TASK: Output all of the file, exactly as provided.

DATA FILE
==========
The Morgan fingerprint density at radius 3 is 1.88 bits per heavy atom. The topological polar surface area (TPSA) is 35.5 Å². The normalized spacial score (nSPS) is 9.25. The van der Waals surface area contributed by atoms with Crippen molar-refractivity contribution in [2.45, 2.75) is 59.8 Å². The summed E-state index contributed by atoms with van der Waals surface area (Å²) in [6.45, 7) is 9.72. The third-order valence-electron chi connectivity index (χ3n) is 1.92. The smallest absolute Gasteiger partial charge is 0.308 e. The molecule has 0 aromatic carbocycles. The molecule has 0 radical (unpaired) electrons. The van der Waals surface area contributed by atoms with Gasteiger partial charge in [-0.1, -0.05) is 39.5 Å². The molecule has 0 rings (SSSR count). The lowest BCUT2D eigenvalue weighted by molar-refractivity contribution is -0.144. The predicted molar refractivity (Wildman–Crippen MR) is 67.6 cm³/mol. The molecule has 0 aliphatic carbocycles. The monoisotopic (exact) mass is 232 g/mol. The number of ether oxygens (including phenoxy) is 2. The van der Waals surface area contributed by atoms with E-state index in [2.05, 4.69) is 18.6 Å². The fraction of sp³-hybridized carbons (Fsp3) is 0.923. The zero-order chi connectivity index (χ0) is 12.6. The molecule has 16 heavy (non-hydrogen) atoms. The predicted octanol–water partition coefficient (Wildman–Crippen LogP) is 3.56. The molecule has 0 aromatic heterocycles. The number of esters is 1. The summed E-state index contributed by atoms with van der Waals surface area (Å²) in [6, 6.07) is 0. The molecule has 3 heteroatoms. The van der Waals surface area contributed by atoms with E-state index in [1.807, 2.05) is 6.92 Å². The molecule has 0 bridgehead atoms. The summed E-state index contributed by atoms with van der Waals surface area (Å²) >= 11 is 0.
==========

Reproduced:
The Morgan fingerprint density at radius 3 is 1.88 bits per heavy atom. The topological polar surface area (TPSA) is 35.5 Å². The normalized spacial score (nSPS) is 9.25. The van der Waals surface area contributed by atoms with Crippen molar-refractivity contribution in [2.45, 2.75) is 59.8 Å². The summed E-state index contributed by atoms with van der Waals surface area (Å²) in [6.45, 7) is 9.72. The third-order valence-electron chi connectivity index (χ3n) is 1.92. The smallest absolute Gasteiger partial charge is 0.308 e. The molecule has 0 aromatic carbocycles. The molecule has 0 radical (unpaired) electrons. The van der Waals surface area contributed by atoms with Gasteiger partial charge in [-0.1, -0.05) is 39.5 Å². The molecule has 0 rings (SSSR count). The lowest BCUT2D eigenvalue weighted by molar-refractivity contribution is -0.144. The predicted molar refractivity (Wildman–Crippen MR) is 67.6 cm³/mol. The molecule has 0 aliphatic carbocycles. The monoisotopic (exact) mass is 232 g/mol. The number of ether oxygens (including phenoxy) is 2. The van der Waals surface area contributed by atoms with E-state index in [2.05, 4.69) is 18.6 Å². The fraction of sp³-hybridized carbons (Fsp3) is 0.923. The zero-order chi connectivity index (χ0) is 12.6. The molecule has 16 heavy (non-hydrogen) atoms. The predicted octanol–water partition coefficient (Wildman–Crippen LogP) is 3.56. The molecule has 0 aromatic heterocycles. The number of esters is 1. The summed E-state index contributed by atoms with van der Waals surface area (Å²) in [6, 6.07) is 0. The molecule has 3 heteroatoms. The van der Waals surface area contributed by atoms with E-state index in [1.807, 2.05) is 6.92 Å². The molecule has 0 bridgehead atoms. The summed E-state index contributed by atoms with van der Waals surface area (Å²) >= 11 is 0.